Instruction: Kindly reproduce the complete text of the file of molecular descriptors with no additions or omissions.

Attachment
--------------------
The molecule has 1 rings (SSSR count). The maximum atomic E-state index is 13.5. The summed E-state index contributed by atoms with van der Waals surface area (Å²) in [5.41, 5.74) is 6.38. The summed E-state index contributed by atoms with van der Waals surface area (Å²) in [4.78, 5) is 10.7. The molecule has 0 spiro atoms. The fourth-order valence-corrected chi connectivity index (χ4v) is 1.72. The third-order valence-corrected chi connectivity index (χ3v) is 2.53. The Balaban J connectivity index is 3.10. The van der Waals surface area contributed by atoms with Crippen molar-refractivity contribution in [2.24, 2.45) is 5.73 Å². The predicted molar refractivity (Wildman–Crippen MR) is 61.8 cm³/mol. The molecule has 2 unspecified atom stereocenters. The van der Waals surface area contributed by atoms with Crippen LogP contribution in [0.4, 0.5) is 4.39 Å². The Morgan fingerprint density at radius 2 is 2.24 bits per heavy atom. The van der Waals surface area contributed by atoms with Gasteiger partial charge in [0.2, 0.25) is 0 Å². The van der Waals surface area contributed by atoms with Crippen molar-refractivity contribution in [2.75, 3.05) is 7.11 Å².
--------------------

The molecule has 1 rings (SSSR count). The maximum atomic E-state index is 13.5. The summed E-state index contributed by atoms with van der Waals surface area (Å²) in [5.41, 5.74) is 6.38. The summed E-state index contributed by atoms with van der Waals surface area (Å²) in [4.78, 5) is 10.7. The molecule has 0 spiro atoms. The fourth-order valence-corrected chi connectivity index (χ4v) is 1.72. The third-order valence-corrected chi connectivity index (χ3v) is 2.53. The Balaban J connectivity index is 3.10. The van der Waals surface area contributed by atoms with Crippen molar-refractivity contribution in [2.24, 2.45) is 5.73 Å². The predicted molar refractivity (Wildman–Crippen MR) is 61.8 cm³/mol. The molecule has 2 unspecified atom stereocenters. The van der Waals surface area contributed by atoms with Crippen LogP contribution in [0.4, 0.5) is 4.39 Å². The Morgan fingerprint density at radius 2 is 2.24 bits per heavy atom. The van der Waals surface area contributed by atoms with Gasteiger partial charge in [0.2, 0.25) is 0 Å². The van der Waals surface area contributed by atoms with Crippen molar-refractivity contribution in [2.75, 3.05) is 7.11 Å².